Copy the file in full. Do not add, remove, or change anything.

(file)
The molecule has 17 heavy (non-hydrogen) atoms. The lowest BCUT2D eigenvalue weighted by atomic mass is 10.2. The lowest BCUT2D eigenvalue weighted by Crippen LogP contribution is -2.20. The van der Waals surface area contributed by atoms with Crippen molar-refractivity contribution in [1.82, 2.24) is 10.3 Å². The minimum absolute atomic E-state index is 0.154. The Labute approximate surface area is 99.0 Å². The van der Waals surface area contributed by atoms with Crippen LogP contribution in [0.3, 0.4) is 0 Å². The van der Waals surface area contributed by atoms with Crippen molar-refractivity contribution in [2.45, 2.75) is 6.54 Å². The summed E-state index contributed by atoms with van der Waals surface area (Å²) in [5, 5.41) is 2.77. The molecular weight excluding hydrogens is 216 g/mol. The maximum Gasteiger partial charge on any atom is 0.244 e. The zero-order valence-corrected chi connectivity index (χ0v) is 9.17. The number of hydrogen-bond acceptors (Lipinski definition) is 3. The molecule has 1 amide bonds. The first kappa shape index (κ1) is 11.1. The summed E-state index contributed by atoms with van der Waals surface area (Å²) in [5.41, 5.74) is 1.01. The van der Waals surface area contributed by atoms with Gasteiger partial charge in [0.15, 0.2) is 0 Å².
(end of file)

The molecule has 17 heavy (non-hydrogen) atoms. The lowest BCUT2D eigenvalue weighted by atomic mass is 10.2. The lowest BCUT2D eigenvalue weighted by Crippen LogP contribution is -2.20. The van der Waals surface area contributed by atoms with Crippen molar-refractivity contribution in [1.82, 2.24) is 10.3 Å². The minimum absolute atomic E-state index is 0.154. The Labute approximate surface area is 99.0 Å². The van der Waals surface area contributed by atoms with Crippen LogP contribution in [0.3, 0.4) is 0 Å². The van der Waals surface area contributed by atoms with Crippen molar-refractivity contribution in [2.45, 2.75) is 6.54 Å². The summed E-state index contributed by atoms with van der Waals surface area (Å²) in [5, 5.41) is 2.77. The molecular weight excluding hydrogens is 216 g/mol. The maximum Gasteiger partial charge on any atom is 0.244 e. The zero-order valence-corrected chi connectivity index (χ0v) is 9.17. The number of hydrogen-bond acceptors (Lipinski definition) is 3. The molecule has 1 amide bonds. The first kappa shape index (κ1) is 11.1. The summed E-state index contributed by atoms with van der Waals surface area (Å²) in [5.41, 5.74) is 1.01. The van der Waals surface area contributed by atoms with Gasteiger partial charge in [0.15, 0.2) is 0 Å².